The second version of Qbot, discovered in 2010, saw the introduction of keylogging capabilities. This allowed the malware to record user keystrokes on infected systems, giving cybercriminals access to even more sensitive information.
Version three of Qbot emerged in 2013 and significantly changed the malware’s codebase. This version included new anti-detection techniques that allowed it to evade detection by antivirus software and other security measures.
In 2016, a new variant of Qbot emerged that included worm-like propagation capabilities. This version could spread across networks more quickly and efficiently than previous versions, making it an even greater threat to organizations.
The latest known variant of Qbot is version five, first identified in late 2020. This version includes several new features, such as stealing data from virtual machines and using compromised machines as part of larger botnets for carrying out additional attacks.
As Qbot continues to evolve, organizations need to stay up-to-date on the latest threats and take proactive measures to protect their systems and data from this dangerous malware family.
Qbot is known for its sophisticated evasion techniques, which allow it to evade detection by security solutions and remain hidden on infected systems for extended periods. One of the most common tactics Qbot uses is code obfuscation, which involves modifying the malware’s code to make it more challenging to analyze and detect.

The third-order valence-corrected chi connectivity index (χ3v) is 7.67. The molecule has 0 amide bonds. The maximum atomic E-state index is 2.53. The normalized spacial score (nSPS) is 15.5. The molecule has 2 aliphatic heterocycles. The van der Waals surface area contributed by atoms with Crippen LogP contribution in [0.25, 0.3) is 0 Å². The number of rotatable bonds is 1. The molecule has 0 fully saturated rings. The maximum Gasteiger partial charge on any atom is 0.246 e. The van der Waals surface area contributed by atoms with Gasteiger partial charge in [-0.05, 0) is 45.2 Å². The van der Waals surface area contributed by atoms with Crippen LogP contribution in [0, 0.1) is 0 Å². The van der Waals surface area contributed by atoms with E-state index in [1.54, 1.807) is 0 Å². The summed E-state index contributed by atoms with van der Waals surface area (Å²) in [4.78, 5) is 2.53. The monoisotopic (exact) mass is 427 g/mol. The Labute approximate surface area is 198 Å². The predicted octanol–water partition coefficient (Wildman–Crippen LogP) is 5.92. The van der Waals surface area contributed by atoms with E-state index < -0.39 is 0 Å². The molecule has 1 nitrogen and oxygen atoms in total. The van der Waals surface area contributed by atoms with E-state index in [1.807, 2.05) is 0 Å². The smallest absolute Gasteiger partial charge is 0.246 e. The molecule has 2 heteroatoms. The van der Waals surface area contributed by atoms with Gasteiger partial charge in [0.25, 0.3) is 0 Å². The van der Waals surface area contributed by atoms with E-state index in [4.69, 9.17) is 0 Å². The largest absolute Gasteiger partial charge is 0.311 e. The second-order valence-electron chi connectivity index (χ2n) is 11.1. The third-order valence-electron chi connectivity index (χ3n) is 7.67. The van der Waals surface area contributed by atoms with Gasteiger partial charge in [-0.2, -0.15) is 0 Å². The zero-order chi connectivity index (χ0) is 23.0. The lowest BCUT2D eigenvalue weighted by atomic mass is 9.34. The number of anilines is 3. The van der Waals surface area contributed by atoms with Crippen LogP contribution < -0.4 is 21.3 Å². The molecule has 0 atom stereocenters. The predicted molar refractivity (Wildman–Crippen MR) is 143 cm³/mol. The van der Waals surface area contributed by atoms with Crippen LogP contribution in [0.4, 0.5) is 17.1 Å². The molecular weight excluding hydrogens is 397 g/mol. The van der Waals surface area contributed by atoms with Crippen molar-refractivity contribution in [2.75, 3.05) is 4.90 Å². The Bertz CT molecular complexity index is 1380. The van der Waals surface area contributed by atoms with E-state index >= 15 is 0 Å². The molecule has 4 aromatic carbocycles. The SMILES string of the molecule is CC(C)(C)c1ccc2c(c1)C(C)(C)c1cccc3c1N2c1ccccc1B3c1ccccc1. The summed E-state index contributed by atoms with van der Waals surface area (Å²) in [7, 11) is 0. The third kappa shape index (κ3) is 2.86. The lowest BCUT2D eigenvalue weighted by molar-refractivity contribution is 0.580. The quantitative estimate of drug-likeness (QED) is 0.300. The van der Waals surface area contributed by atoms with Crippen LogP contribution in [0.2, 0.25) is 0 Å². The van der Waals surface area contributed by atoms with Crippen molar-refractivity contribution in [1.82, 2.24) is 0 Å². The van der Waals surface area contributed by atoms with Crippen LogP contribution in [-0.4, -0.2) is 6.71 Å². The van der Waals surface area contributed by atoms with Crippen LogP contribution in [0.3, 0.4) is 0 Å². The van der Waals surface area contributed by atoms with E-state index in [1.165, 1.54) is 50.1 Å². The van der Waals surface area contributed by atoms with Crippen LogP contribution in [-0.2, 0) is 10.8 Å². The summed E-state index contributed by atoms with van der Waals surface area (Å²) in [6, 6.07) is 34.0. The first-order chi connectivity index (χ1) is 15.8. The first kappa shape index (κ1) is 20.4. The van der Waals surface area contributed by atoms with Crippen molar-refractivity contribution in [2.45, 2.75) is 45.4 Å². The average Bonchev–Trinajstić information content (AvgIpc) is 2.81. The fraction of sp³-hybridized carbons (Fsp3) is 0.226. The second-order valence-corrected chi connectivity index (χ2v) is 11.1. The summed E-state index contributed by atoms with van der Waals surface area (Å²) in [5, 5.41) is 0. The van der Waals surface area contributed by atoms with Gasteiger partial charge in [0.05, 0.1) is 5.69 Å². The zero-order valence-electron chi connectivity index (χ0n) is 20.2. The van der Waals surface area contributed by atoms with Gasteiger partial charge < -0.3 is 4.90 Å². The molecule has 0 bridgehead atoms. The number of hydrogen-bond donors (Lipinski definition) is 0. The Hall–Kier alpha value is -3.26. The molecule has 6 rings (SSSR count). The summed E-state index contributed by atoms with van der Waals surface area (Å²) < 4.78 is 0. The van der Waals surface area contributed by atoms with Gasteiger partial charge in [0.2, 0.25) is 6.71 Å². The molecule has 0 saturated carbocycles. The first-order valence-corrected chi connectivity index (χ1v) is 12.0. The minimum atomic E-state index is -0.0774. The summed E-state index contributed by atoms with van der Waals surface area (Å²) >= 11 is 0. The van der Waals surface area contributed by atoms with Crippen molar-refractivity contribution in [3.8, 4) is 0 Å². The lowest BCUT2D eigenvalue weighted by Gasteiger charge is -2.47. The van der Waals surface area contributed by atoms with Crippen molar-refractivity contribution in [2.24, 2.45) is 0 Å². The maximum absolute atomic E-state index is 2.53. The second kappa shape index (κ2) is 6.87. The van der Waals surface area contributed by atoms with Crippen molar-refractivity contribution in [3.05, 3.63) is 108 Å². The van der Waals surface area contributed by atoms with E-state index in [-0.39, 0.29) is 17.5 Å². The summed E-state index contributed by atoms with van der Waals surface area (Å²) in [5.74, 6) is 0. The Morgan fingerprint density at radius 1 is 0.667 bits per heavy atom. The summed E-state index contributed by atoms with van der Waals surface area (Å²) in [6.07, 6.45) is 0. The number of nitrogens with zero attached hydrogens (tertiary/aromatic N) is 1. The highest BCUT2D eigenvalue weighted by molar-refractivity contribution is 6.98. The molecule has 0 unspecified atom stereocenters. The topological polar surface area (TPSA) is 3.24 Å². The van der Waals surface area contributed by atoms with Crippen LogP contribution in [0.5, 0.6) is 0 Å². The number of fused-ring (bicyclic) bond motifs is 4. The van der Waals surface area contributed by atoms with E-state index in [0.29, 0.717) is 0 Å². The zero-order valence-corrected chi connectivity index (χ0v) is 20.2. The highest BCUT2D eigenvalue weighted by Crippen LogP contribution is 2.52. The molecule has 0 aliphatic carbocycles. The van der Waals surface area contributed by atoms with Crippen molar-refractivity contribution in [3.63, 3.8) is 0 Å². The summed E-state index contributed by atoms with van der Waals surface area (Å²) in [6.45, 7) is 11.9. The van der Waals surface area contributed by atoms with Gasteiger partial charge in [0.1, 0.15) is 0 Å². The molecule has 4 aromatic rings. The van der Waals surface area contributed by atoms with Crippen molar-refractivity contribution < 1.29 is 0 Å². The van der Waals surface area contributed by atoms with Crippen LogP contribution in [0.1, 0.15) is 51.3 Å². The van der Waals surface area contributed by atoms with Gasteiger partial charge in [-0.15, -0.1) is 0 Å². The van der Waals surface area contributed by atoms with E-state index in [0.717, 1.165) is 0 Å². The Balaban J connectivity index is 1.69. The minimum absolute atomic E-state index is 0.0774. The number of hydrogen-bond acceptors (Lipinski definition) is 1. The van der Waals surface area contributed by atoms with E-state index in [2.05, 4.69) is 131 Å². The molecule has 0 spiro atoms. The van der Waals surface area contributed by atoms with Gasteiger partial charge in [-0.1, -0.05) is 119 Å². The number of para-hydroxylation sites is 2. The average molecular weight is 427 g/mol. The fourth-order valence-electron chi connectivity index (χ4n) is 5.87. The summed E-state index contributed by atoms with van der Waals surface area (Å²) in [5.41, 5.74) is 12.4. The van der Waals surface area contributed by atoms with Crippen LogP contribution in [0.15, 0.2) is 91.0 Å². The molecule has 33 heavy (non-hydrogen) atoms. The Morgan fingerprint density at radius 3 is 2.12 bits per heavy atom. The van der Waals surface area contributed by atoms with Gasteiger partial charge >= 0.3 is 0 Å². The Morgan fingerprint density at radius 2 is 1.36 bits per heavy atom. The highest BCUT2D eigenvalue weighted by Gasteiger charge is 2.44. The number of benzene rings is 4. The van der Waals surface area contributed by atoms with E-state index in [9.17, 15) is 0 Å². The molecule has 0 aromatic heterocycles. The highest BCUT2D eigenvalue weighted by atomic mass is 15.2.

Another technique Qbot uses is anti-analysis measures that can detect when the malware is running in a sandbox environment. When these conditions are detected, Qbot often shuts down or changes its behavior to avoid detection.
In addition to these techniques, Qbot has also been known to use fileless infection methods that can evade traditional antivirus software. This involves injecting malicious code directly into a system’s memory rather than writing it to disk, making it more challenging to detect and remove.
Overall, Qbot’s sophisticated evasion techniques make it a formidable adversary for organizations looking to protect their systems and data from this dangerous malware family. Organizations must employ advanced endpoint security solutions to detect and block malicious activity in real time while implementing robust security policies and user education programs to combat these threats effectively.
Analyzing Qbot can be complex, but it’s possible to identify and detect this malware family with the right tools and techniques. One such tool is VMRay, which provides advanced threat detection capabilities to help organizations avoid evolving threats like Qbot.
To analyze Qbot using VMRay, upload a file containing the malware to the platform. Once uploaded, VMRay will automatically begin its analysis process, which involves running the malware in a virtual environment to observe its behavior and gather information about its capabilities.
During the analysis process, VMRay generates various artifacts that can be used to identify and detect Qbot. These artifacts include dynamically extracted function call strings, user agent strings, IP addresses, process names, and command lines.
Organizations can create custom detection rules by incorporating these artifacts into SIGMA or YARA rules to help identify Qbot on their systems. These rules can be used alongside other security tools like endpoint detection and response solutions to provide comprehensive protection against this dangerous malware family.
Overall, analyzing Qbot requires a combination of advanced threat detection tools and techniques. By staying up-to-date on the latest threats and taking proactive measures to protect their systems and data from malware like Qbot, organizations can reduce their risk of falling victim to cyber-attacks.